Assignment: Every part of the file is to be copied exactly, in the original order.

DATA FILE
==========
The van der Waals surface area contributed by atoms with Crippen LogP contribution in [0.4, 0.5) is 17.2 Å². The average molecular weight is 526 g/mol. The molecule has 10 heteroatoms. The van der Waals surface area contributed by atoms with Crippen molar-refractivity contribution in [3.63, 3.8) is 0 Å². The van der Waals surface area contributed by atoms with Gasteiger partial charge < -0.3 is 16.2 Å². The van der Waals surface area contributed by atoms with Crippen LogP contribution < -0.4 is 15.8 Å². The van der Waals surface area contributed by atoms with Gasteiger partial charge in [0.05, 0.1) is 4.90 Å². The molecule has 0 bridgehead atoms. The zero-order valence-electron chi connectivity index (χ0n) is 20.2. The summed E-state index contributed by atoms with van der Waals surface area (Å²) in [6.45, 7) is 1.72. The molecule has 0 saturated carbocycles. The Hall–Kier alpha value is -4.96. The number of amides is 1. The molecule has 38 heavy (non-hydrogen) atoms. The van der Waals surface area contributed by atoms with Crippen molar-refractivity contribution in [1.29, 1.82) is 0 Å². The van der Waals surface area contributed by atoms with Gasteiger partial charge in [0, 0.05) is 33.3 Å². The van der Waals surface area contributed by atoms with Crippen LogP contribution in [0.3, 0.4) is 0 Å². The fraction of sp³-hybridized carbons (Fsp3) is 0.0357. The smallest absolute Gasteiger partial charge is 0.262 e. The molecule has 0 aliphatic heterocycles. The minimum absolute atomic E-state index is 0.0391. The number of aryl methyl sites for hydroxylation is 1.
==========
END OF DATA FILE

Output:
The van der Waals surface area contributed by atoms with Crippen LogP contribution in [0.4, 0.5) is 17.2 Å². The average molecular weight is 526 g/mol. The molecule has 10 heteroatoms. The van der Waals surface area contributed by atoms with Crippen molar-refractivity contribution in [3.63, 3.8) is 0 Å². The van der Waals surface area contributed by atoms with Gasteiger partial charge < -0.3 is 16.2 Å². The van der Waals surface area contributed by atoms with Crippen LogP contribution < -0.4 is 15.8 Å². The van der Waals surface area contributed by atoms with Gasteiger partial charge in [0.05, 0.1) is 4.90 Å². The molecule has 0 bridgehead atoms. The zero-order valence-electron chi connectivity index (χ0n) is 20.2. The summed E-state index contributed by atoms with van der Waals surface area (Å²) in [6.45, 7) is 1.72. The molecule has 0 saturated carbocycles. The Hall–Kier alpha value is -4.96. The number of amides is 1. The molecule has 38 heavy (non-hydrogen) atoms. The van der Waals surface area contributed by atoms with Crippen molar-refractivity contribution in [1.29, 1.82) is 0 Å². The van der Waals surface area contributed by atoms with Gasteiger partial charge in [0, 0.05) is 33.3 Å². The van der Waals surface area contributed by atoms with Crippen LogP contribution in [0.3, 0.4) is 0 Å². The fraction of sp³-hybridized carbons (Fsp3) is 0.0357. The smallest absolute Gasteiger partial charge is 0.262 e. The molecule has 0 aliphatic heterocycles. The minimum absolute atomic E-state index is 0.0391. The number of aryl methyl sites for hydroxylation is 1.